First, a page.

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Editor's Note: This essay was submitted as part of the writing requirement for the MOOC Fantasy and Science Fiction: The Human Mind, Our Modern World offered by the University of Michigan.
H. G. Wells creates interesting plot twists in his short stories “The Country of the Blind” and “The Star.” He does this by showing how the same situations may be interpreted in startlingly different ways when seen from different perspectives or points of view.
When Nunez finds himself in the Country of the Blind, he at first views its inhabitants as inferior and ripe for conquest. He recalls the old saying, “In the Country of the Blind, the One-eyed Man is King.” From his perspective, his sense of sight makes him superior. The reader, most likely using his or her own ability to see in order to read the story, should be inclined to agree. However, the reader is in for a surprise. Wells cleverly demonstrates how, from the perspective of the country’s well-adapted blind inhabitants, it is Nunez who is inferior to the point of being considered to be mentally defective and physically awkward.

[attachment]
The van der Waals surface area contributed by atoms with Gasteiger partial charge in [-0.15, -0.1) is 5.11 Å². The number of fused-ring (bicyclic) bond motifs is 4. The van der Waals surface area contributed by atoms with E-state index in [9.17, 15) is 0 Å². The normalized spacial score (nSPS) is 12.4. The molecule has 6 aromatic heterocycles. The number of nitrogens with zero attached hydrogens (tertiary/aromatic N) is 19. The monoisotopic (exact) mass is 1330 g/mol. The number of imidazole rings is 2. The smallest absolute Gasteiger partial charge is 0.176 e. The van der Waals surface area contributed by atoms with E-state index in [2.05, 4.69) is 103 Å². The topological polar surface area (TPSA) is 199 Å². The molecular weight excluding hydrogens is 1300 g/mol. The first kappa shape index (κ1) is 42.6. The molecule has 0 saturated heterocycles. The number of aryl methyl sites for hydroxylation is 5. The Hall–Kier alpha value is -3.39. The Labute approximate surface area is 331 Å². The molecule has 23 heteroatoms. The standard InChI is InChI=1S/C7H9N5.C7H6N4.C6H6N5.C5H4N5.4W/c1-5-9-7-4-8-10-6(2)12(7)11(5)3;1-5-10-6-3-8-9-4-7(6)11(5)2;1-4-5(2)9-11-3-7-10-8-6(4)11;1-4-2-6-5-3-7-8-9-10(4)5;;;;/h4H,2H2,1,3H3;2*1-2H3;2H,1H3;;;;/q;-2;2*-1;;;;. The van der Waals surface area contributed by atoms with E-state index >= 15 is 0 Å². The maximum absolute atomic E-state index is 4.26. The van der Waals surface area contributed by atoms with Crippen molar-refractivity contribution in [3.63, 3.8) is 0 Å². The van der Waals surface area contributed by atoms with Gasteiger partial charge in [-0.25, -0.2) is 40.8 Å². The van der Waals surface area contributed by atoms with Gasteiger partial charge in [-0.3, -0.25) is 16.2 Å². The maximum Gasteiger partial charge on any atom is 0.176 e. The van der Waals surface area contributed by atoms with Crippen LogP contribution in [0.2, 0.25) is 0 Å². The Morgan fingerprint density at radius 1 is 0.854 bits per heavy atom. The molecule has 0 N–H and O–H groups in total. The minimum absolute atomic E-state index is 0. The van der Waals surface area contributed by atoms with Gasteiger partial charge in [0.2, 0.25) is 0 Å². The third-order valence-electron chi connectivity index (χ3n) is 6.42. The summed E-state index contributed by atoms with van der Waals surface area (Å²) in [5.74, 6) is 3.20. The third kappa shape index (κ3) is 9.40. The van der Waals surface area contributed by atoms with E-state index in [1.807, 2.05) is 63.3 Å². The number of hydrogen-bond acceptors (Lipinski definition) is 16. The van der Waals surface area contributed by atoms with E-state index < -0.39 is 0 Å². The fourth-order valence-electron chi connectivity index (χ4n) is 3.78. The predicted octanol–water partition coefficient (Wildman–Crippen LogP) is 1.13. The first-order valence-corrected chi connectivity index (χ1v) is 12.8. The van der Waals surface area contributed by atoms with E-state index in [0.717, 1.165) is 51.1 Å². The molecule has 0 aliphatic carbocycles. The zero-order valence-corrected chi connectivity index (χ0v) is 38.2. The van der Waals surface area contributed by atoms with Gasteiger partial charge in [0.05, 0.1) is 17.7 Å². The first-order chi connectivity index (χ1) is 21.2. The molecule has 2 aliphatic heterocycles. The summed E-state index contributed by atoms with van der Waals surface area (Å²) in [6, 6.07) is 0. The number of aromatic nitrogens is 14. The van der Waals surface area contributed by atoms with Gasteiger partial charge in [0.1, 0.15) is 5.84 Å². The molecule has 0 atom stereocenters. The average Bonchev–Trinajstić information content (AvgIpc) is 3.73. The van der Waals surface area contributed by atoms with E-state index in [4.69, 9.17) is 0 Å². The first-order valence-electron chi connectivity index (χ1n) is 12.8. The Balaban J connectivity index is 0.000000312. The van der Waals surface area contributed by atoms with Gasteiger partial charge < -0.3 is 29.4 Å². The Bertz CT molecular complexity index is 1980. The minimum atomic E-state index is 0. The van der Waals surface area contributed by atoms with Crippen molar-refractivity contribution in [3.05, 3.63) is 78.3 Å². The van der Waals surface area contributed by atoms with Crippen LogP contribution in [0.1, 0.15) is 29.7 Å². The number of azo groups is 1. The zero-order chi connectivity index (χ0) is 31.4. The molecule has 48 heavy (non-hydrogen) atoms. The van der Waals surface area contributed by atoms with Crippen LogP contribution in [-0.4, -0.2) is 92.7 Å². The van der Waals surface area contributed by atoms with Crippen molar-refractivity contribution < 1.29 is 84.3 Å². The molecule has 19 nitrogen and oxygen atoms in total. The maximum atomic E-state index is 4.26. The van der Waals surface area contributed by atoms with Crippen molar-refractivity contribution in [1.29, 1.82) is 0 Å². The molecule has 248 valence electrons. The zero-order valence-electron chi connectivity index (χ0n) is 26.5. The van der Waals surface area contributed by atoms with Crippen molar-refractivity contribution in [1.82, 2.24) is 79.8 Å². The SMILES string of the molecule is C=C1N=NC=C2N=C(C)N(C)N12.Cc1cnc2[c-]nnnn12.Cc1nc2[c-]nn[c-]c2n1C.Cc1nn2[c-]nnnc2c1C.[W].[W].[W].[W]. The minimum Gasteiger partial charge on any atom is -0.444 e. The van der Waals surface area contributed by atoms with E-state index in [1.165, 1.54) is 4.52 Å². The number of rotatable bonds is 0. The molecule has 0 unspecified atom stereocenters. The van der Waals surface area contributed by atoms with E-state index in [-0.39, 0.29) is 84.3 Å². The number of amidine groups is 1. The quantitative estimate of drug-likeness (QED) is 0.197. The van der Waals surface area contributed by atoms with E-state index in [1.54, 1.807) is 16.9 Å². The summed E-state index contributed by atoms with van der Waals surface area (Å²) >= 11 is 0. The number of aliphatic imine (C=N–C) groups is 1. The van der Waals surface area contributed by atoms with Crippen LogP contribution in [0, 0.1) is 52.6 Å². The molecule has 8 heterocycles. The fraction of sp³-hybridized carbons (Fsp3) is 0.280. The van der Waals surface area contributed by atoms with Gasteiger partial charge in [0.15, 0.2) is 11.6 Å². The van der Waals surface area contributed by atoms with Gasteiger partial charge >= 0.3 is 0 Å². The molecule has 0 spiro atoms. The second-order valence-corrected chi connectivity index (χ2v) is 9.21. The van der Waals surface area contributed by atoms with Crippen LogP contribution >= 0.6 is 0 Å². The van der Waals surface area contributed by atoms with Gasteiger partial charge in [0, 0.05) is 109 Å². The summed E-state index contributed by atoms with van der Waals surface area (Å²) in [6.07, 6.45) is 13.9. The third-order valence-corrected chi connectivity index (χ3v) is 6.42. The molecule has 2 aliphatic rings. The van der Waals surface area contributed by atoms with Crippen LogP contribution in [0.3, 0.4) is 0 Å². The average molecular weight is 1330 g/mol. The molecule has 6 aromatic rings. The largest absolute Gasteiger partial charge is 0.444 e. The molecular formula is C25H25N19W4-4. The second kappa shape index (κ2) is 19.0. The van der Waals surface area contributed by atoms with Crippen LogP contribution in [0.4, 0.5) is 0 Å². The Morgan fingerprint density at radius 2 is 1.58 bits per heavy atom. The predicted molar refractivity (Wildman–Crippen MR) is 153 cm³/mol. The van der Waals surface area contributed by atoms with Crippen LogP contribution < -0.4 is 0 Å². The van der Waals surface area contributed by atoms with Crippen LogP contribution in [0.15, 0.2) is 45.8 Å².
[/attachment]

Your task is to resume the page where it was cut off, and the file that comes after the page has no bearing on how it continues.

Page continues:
In “The Star,” the effects that the rogue star wreaks on the earth are catastrophic from the point of view of the inhabitants of earth. Wells could have chosen to tell the story from this one perspective and still offered an interesting tale. Instead, Wells ups the ante by ending his story with a surprise twist--when viewed from the perspective of Martian astronomers, the cosmic near collision is thought to result in only minor effects, such as a decrease in the size of the earth’s polar ice caps.
In conclusion, Wells demonstrates that the same events or circumstances may tell radically different stories depending upon the perspectives of the characters. The plot twists that are a result of exploiting this imaginative idea make for more interesting reading.